Google to Flag Apps That Snoop Without Permission | News & Opinion

The new alerts will appear on user devices via Google Play Protect and web pages that lead to the offending apps.

December 4, 2017, 2:24 PM EST
December 4, 2017

Starting at the end of January, Google will warn you about Android apps that collect personal data without users’ consent. The alerts will pop up on the app store and web pages that lead to the offending apps.

Google’s Safe Browsing team is tamping down on “unwanted and harmful” mobile activity on Android, Google said on Friday. That’ll involve more strictly enforcing the company’s unwanted software policy, which already demands that app developers be transparent with users when collecting their personal information.

Google to Flag Apps That Snoop Without Permission | News & Opinion

Google will now require apps to show a privacy policy on the device when the software is handling personal data such as phone number or email address. Developers must also be transparent when collecting personal data unrelated to the functionality in the apps they’re offering (a weather or battery-saving app that needs access to your phone contacts, for instance).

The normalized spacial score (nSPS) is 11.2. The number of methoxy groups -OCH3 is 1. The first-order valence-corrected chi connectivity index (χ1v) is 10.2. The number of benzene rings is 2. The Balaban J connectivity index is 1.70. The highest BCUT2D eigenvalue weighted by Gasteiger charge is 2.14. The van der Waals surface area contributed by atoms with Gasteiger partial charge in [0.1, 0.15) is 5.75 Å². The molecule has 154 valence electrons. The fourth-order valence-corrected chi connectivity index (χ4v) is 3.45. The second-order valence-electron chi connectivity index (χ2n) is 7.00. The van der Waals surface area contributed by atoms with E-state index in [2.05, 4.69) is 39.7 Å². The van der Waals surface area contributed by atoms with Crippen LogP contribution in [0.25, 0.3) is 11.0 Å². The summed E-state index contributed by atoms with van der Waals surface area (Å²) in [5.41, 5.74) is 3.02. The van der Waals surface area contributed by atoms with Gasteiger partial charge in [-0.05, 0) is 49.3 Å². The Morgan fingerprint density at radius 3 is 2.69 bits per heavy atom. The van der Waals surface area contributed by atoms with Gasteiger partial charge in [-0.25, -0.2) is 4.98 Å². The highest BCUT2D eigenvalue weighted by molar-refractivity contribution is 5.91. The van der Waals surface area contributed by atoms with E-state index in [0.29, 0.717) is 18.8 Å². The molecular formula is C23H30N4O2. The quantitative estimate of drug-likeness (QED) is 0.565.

“Prior to collection and transmission, the app must prominently highlight how the user data will be used and have the user provide affirmative consent for such use,” Google said.

Those who don’t adhere to these policies will have to deal with Google warnings that pop up when users go to download their apps, as part of Google Play Protect.

Google to Flag Apps That Snoop Without Permission | News & Opinion

This new policy applies to any data gathering, including when an app is compiling analytics or a crash report to improve the software’s performance. It also applies to apps on Google Play and other third-party stores.

 

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